2. Like I said earlier, we are treating this process like we’re assessing potential candidates for a job position. Anyone can apply for the positions, regardless of monetary situation (with the exception of those that have filed bankruptcy or have very extensive debts to their name) as long as they meet their desired position’s requirements. To apply for the position they would submit a resume to a website (time to step into the 21st century). The candidates should treat this as any job application. However, since these officials will be dictating rules and regulations we also need to know their values and opinions. So in addition to filling in an application, if you want to call it that, they would provide all the things they promise (or pretend to promise) to do if elected to their desired position. There would have to be limits in place as to how many applicants could be accepted to a specific position, this would become important in the next step.
  3. The citizens would then go to this website, and instead of trying to achieve this in a single day, this process could be run over a period of much longer since it would no longer require a polling office being open. While visiting this website we would browse through the applicants, viewing their opinions and experience, then voting for whom we thought would be the best fit. Obviously you could only cast one vote per position and once you had made your selection you could no longer access that position’s page. At the end of specified voting time frame the candidate with the highest votes would be awarded the position. This step also eliminates the need for the electoral college. Something that I’ve always felt sort of defeated the purpose of allowing the citizens to vote and made the entire process of electing a President and Vice President unnecessarily complicated.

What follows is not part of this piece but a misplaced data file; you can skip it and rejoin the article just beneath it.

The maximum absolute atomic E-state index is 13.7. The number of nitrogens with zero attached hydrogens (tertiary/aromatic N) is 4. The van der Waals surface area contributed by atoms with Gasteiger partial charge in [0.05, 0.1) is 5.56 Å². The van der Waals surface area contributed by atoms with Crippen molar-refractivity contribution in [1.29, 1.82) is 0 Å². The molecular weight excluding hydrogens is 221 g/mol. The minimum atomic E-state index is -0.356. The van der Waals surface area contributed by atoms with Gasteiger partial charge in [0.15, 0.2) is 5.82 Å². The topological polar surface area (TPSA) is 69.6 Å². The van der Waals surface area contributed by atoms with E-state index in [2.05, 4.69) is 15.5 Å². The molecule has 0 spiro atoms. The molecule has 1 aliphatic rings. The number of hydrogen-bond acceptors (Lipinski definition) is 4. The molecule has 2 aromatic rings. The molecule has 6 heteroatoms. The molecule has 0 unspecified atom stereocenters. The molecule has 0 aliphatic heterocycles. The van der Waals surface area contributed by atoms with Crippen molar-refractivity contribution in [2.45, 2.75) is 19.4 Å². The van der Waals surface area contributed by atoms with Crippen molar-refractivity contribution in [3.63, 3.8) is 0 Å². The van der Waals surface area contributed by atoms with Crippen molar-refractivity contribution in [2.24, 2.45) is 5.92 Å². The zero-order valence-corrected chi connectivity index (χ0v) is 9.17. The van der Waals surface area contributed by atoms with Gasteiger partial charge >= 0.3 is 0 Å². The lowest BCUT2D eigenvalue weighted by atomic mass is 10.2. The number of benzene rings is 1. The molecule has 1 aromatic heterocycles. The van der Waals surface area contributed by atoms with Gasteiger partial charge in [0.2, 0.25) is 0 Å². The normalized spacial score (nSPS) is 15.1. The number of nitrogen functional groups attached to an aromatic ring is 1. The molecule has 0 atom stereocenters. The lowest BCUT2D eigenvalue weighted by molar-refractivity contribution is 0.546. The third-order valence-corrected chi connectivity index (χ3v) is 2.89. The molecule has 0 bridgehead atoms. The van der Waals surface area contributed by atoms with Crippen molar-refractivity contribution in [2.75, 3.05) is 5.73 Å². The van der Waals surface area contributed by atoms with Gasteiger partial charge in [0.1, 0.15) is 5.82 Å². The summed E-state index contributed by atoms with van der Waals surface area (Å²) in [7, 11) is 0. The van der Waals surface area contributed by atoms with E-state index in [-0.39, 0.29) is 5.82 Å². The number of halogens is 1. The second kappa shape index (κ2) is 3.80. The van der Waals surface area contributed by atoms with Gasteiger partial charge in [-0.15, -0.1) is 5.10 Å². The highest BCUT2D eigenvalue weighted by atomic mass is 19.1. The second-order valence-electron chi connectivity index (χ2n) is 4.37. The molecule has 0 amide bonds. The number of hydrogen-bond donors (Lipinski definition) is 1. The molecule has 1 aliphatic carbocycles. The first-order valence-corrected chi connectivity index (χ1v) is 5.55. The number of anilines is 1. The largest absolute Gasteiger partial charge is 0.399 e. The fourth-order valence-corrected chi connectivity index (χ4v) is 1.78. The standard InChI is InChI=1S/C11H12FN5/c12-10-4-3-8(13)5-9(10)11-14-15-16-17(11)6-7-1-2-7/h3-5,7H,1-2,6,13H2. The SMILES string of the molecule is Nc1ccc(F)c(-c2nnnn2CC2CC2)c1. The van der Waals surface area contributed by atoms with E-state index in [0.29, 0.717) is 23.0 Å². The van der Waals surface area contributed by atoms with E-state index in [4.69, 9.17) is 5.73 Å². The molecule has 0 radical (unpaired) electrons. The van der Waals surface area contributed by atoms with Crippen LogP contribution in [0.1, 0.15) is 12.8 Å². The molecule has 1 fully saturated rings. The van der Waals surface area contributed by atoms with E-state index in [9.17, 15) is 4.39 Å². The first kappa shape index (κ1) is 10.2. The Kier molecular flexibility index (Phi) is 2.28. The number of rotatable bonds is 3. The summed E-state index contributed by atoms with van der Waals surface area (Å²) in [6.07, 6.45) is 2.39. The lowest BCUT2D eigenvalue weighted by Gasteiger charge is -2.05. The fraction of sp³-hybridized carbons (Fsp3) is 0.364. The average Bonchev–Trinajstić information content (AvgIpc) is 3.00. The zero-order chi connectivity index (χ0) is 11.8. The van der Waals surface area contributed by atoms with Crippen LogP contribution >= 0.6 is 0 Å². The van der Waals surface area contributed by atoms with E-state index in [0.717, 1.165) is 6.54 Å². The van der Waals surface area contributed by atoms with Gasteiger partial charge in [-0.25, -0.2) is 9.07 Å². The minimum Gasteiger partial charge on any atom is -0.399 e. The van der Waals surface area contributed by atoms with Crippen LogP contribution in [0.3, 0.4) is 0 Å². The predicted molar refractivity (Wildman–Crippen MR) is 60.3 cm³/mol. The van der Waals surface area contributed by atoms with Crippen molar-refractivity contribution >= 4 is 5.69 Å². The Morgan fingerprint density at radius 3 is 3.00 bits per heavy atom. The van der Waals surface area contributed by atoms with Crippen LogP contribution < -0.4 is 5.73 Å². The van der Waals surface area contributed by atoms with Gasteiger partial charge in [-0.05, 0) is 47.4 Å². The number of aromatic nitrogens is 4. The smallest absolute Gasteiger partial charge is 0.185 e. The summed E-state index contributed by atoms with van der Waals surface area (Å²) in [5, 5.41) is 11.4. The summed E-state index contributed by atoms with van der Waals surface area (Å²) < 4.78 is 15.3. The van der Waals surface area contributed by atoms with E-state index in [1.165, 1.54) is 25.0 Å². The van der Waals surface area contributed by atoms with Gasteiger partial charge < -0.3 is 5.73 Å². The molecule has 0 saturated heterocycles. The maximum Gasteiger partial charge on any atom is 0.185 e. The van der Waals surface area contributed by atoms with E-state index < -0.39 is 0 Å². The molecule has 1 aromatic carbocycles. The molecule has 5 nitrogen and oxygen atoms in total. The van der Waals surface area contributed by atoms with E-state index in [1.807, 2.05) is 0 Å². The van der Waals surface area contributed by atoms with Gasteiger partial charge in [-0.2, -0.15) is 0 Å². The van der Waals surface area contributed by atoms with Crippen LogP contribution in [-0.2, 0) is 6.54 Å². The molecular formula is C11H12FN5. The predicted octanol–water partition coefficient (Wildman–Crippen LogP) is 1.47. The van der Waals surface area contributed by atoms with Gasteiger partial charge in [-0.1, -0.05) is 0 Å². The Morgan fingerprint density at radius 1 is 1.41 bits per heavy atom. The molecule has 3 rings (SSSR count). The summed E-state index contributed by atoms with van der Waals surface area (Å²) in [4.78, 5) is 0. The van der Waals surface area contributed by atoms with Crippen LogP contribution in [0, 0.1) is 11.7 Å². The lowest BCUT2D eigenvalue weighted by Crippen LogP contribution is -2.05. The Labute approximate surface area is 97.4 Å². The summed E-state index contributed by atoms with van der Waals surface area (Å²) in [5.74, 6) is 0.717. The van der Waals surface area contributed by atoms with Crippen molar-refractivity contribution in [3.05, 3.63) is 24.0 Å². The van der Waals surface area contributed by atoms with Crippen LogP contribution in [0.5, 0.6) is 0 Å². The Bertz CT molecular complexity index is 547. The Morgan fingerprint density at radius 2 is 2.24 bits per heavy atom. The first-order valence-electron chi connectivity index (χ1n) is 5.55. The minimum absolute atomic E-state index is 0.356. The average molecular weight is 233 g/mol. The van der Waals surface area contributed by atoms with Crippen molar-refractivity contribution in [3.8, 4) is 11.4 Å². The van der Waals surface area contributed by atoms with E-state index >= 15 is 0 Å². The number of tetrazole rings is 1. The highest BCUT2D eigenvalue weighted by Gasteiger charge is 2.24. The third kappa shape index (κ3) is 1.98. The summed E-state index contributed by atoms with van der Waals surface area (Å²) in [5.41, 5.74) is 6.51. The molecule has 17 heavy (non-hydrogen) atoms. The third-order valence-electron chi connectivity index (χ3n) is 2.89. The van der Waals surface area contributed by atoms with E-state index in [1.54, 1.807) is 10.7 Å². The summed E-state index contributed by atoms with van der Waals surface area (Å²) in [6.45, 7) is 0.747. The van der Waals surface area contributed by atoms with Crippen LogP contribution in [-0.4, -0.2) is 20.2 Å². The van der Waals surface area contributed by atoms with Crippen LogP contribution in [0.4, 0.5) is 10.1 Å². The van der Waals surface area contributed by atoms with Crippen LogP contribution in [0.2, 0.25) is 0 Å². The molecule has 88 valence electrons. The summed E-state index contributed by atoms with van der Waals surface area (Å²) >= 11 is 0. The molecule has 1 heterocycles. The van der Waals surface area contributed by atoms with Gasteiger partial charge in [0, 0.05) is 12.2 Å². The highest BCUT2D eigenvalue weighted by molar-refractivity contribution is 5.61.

Obviously there are flaws with this plan. Such as, not everyone has internet access and/or a computer. The security concerns with having the entire process take place on a website. However, our current voting system isn’t without its flaws. Obviously these flaws would need to be addressed before such a system could be implemented.

Having said all that, imagine if a system like this were put into place. The power to elect the best candidate would be placed back into the hands of the citizens. And with this kind of involvement perhaps more people would take their right to vote more seriously. I know I would. The chances of changes this drastic ever occurring are highly unlikely but one can dream.

1 Comment

Posted by on December 1, 2010 in Political Crap


One response to “Leveling the playing field – Part 2